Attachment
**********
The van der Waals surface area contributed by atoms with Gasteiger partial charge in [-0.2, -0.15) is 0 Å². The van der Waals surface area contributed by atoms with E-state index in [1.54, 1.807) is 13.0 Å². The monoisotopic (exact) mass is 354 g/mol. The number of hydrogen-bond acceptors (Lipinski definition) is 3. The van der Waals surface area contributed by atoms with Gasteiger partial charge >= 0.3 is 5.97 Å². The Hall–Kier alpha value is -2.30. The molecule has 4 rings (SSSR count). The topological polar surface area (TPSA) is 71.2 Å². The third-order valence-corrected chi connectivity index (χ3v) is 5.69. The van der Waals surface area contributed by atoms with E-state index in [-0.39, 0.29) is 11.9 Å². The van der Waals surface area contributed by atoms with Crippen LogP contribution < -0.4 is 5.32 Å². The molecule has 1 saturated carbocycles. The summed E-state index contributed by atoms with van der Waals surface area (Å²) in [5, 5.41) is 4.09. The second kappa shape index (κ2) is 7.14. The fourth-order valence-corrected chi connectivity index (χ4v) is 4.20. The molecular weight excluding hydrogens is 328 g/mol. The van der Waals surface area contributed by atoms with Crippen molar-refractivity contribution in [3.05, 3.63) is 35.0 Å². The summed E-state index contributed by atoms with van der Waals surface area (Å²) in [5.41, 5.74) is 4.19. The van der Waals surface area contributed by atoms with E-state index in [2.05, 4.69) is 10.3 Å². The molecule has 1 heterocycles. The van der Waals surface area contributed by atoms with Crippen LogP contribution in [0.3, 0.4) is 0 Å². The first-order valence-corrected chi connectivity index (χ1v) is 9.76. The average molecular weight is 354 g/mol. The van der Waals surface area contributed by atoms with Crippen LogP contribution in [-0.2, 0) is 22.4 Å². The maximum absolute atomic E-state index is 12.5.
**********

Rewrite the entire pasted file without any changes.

The van der Waals surface area contributed by atoms with Gasteiger partial charge in [-0.2, -0.15) is 0 Å². The van der Waals surface area contributed by atoms with E-state index in [1.54, 1.807) is 13.0 Å². The monoisotopic (exact) mass is 354 g/mol. The number of hydrogen-bond acceptors (Lipinski definition) is 3. The van der Waals surface area contributed by atoms with Gasteiger partial charge >= 0.3 is 5.97 Å². The Hall–Kier alpha value is -2.30. The molecule has 4 rings (SSSR count). The topological polar surface area (TPSA) is 71.2 Å². The third-order valence-corrected chi connectivity index (χ3v) is 5.69. The van der Waals surface area contributed by atoms with E-state index in [-0.39, 0.29) is 11.9 Å². The van der Waals surface area contributed by atoms with Crippen LogP contribution < -0.4 is 5.32 Å². The molecule has 1 saturated carbocycles. The summed E-state index contributed by atoms with van der Waals surface area (Å²) in [5, 5.41) is 4.09. The second kappa shape index (κ2) is 7.14. The fourth-order valence-corrected chi connectivity index (χ4v) is 4.20. The molecular weight excluding hydrogens is 328 g/mol. The van der Waals surface area contributed by atoms with Crippen molar-refractivity contribution in [3.05, 3.63) is 35.0 Å². The summed E-state index contributed by atoms with van der Waals surface area (Å²) in [5.41, 5.74) is 4.19. The van der Waals surface area contributed by atoms with E-state index in [2.05, 4.69) is 10.3 Å². The molecule has 1 heterocycles. The van der Waals surface area contributed by atoms with Crippen LogP contribution in [0.3, 0.4) is 0 Å². The first-order valence-corrected chi connectivity index (χ1v) is 9.76. The average molecular weight is 354 g/mol. The van der Waals surface area contributed by atoms with Crippen LogP contribution in [-0.2, 0) is 22.4 Å². The maximum absolute atomic E-state index is 12.5.